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Clifford Chance's US practice recorded exactly the same increase in turnover as the UK practice did last year.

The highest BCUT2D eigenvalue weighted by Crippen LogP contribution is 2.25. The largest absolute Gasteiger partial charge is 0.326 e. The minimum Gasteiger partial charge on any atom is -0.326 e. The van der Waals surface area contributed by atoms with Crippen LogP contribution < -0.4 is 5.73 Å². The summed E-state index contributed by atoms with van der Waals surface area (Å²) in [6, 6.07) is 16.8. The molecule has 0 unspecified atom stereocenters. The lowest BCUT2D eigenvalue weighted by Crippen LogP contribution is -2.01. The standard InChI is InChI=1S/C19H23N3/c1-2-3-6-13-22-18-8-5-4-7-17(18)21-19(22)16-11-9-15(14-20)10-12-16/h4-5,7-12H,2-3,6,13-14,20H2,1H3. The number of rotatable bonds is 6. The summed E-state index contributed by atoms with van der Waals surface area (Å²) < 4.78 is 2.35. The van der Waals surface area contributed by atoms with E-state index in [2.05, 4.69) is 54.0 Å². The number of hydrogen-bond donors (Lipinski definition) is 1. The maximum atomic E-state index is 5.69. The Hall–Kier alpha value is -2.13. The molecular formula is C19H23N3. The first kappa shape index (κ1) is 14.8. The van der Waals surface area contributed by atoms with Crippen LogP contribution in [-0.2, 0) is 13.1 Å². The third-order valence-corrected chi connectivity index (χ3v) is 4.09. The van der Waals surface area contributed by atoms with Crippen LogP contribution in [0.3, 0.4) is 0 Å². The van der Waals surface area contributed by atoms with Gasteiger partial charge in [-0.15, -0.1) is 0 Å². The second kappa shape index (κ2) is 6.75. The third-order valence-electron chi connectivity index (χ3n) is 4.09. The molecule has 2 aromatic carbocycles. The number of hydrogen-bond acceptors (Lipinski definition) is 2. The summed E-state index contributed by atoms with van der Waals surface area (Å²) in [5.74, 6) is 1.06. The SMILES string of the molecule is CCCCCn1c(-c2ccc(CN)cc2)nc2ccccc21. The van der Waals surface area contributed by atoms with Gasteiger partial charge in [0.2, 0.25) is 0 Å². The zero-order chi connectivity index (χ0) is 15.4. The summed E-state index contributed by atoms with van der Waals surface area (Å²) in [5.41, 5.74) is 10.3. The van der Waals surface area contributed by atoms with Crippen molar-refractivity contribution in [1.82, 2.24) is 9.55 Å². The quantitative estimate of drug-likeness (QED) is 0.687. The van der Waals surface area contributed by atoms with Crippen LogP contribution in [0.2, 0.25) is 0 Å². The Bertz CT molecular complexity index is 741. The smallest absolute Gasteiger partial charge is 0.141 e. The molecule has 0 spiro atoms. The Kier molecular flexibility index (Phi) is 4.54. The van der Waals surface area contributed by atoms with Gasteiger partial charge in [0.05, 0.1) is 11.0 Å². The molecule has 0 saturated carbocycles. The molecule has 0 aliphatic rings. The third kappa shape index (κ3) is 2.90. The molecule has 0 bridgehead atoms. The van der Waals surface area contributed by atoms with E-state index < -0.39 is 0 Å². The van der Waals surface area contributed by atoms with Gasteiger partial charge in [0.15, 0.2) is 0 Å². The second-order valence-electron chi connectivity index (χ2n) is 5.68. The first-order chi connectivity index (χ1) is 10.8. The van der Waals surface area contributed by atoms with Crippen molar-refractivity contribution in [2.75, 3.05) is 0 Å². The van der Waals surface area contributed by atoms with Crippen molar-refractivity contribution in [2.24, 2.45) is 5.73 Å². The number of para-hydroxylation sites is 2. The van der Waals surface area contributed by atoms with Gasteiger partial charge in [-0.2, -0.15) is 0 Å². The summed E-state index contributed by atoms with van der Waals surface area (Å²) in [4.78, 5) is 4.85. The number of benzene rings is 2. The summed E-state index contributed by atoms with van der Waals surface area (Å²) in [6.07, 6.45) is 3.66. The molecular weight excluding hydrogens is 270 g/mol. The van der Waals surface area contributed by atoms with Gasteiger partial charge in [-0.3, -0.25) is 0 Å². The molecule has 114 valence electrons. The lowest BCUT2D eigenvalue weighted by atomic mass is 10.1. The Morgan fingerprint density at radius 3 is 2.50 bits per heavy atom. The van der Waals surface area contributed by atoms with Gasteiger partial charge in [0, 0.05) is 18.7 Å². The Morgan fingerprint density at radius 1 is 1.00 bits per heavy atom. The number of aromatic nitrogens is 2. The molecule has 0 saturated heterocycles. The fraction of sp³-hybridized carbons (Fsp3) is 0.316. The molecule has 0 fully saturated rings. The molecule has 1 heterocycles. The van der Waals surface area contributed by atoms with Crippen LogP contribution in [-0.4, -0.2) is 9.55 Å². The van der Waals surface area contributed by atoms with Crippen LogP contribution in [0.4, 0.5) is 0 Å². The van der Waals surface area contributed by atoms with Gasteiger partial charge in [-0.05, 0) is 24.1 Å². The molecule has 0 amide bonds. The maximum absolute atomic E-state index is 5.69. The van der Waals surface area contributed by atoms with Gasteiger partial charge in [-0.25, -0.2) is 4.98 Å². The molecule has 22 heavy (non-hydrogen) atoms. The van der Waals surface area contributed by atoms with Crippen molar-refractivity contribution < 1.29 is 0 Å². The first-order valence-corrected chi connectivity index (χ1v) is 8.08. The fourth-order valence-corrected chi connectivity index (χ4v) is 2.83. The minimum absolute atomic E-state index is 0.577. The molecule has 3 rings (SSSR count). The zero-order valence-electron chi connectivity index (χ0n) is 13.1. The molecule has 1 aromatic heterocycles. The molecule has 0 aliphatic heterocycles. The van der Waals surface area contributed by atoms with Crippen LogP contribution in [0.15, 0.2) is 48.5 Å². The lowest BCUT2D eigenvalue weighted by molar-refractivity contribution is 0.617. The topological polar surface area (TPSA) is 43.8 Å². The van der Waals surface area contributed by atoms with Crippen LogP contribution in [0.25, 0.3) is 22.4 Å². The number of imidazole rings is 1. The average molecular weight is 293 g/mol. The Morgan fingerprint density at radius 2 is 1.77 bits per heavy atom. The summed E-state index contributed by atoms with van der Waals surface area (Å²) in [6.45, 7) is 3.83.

Even so, the firm's profitability was still way below expectations. Revenue per partner is actually higher among the Americans than it is in London - the average partner brings in around £1.9m in the US compared with nearer £1.75m in the UK. In the first region-by-region breakdown of the massive £938m turnover, chief executive Michael Bray has revealed to the rest of the firm that the US practice's turnover grew by 26 per cent last year, from £186m to £233m. The UK practice's turnover grew by the same percentage to £405m. Asia, though, was the most successful, adding a 34 per cent increase to its turnover to hit £64m. The rest of Europe, outside London, grew by 19 per cent to £236m. Bray has also told lawyers that the firm's revenues from 58 of its top 100 clients grew by more than 50 per cent. The overall turnover was a 10 per cent increase on the £853m target revenue set by the firm mid-year (The Lawyer, 4 December 2000). In an internal announcement seen by The Lawyer, he said: "The results have exceeded our expectations - and could not have been achieved without significant effort and contribution from everyone, in every region. "Our results show that we've built a strong platform for long-term success - and now have to focus on delivering to clients the full potential of our global capability. "While market conditions remain uncertain, we are nonetheless bullish about the future." The firm's revenue for the first financial year since its merger with Rogers & Wells and Pünder Volhard Weber & Axster is the largest revenue figure ever posted in the legal sector, a 24 per cent increase on the aggregate turnover of all three of the predecessor firms in 1999/2000.